Many have been sold leasehold houses by plc house builders for whom leasehold tenure “can be a highly successful cash cow”.
The leaseholders echo the sentiments of Justin Madders MP that they were mis-sold their properties and that leasehold properties with onerous ground rents are the “PPI of the property sector”. 62% of them feel that they were mis-sold
The NAEA has no doubt why developers choose to sell homes – many bought with taxpayer loans through Help To Buy – as:
“They allow them to sell properties at attractive prices but continue to generate revenue through ongoing ground rents and charge residents for changes to properties and ongoing service charges. And this is the cause of significant frustration among those who have purchased a leasehold house in the last 10 years.”
The sale of leaseholds on houses could be the next mis-selling scandal, the professional body for estate agents has warned, as thousands of homeowners stuck with properties they cannot sell face increasing ground rent payments. Nearly half, 45 per cent, of people who bought a leasehold house in the
Almost half the people who bought a leasehold house in the past decade had no idea what they were getting into, according to a new study. Homebuyers faced high fees and charges, with many feeling they were mis-sold. The research follows controversy which led the government to crackdown on “unjustified” leasehold houses.
The NAEA report echoes that of LKP’s survey of 2,800 leaseholders last year which found there was a direct correlation between feelings of dissatisfaction among leaseholders and those who had used the developer recommended – in the case of Countryside Properties plc, the developer “approved” – solicitor.
Particular legal firms were tasked with transacting these sales, and not one of them alerted buyers to ground rent terms or other clauses in the developer / freeholder friendly leases that would impact on values.
LKP and Nationwide reckon that there are 100,000 blighted homes as a result of these practices, and every day LKP and the National Leasehold Campaign Facebook group are contacted by leaseholders whose sales have fallen through.
Today’s report from the estate agents points out that 78% of purchasers used the house builders sales process and 65% used the developers’ stooge solicitors.
The average purchase price of a leasehold house over the past 10 years was £188,799, according to the NAEA.
The NAEA takes up LKP’s repeated interventions when faced with thoroughly misleading marketing terms like “virtual freehold”.
“The language used in the contracts is of significant concern.
“They often [in fact in the marketing material only] include the term ‘virtual freehold’, a leasehold length far beyond the norm, often several hundred years up to a maximum of 999 years, giving buyers the perception of total ownership, control and stability.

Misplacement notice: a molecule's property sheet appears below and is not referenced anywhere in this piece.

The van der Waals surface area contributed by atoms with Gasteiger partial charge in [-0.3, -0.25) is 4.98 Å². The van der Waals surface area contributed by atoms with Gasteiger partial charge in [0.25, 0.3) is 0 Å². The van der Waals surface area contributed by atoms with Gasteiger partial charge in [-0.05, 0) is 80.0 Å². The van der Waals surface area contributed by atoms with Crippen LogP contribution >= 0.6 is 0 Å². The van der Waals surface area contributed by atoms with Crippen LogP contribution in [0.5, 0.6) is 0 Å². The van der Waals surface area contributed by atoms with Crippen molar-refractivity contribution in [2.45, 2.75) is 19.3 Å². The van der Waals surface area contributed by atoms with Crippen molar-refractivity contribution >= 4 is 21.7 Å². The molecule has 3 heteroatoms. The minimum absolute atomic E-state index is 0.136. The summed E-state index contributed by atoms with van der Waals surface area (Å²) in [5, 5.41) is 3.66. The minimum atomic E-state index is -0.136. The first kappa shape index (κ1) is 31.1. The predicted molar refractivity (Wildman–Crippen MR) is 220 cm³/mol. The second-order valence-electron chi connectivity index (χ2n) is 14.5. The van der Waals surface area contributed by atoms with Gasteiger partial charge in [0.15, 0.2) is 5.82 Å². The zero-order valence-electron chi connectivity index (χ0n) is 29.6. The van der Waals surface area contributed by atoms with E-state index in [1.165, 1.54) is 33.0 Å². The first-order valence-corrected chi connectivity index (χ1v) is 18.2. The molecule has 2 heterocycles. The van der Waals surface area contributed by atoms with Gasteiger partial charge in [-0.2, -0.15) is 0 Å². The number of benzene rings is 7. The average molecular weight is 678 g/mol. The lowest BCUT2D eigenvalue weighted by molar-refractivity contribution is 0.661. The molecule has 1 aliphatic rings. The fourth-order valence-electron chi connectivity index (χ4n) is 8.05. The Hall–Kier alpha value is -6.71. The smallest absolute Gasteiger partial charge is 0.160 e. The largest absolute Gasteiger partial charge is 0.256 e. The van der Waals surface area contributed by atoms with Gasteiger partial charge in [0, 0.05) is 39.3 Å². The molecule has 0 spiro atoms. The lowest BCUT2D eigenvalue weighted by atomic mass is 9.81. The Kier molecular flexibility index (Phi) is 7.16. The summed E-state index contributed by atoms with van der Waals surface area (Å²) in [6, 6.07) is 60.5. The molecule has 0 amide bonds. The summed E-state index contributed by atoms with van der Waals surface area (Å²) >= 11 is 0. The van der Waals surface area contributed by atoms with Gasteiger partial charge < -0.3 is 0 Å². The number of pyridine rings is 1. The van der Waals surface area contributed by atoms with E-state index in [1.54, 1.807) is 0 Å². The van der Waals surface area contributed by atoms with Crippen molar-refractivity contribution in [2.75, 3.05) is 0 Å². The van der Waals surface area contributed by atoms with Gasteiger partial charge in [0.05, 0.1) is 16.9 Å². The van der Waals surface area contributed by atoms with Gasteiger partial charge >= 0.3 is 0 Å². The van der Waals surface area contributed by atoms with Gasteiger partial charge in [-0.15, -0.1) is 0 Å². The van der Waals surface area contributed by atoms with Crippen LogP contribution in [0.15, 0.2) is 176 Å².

“But, it is anything but.
“Reflecting on the contract they were given by their housebuilder, two in five (42%) leaseholders say the phrase ‘virtual freehold’ was used.
“A quarter (24%) say the phrase was not explained to them by their housebuilder or solicitor and one in 10 (11%) were told it would be the same as being a freeholder.
“Buyers were assured they would have the same rights and responsibilities as a freeholder or have all the freedoms associated with being a freeholder, but this is not the case.”
“Of those selling right now, six in 10 (60%) are struggling because the property is a leasehold and not a freehold, while half (51%) say the property being a leasehold is putting off potential buyers.
“It is not only those who are actively selling who experience uncertainty and worry about not selling.
“Of those considering moving, an even larger proportion – three quarters (76%) – are worried they will not be able to find a buyer.”
Thousands of Brits are trapped in leasehold houses, faced with escalating bills, lack of power and huge regret in purchasing their properties, according to estate agency research. The majority (94%) of people who bought leasehold houses regret their decision, but for many, they were unaware they weren’t buying a freehold property, leading to 62% saying they felt they had been mis-sold.
More than half of homeowners who bought a leasehold house in the past 10 years did not realise that they were only buying a lease, new research has found. NAEA Propertymark surveyed more than 1,000 people who had bought a leasehold house and found that 94 per cent now regret their decision and 62 per cent believe it was mis-sold.
The Government is being urged to legislate to support leasehold home owners rather than leaving them to rely on legal action. Louie Burns, of Leasehold Solutions – which advises on extending leases and buying freeholds – called on the Government to tackle abuse in the sector, rather than leaving individuals to do it themselves.
Full report is here: propertymark-leasehold-report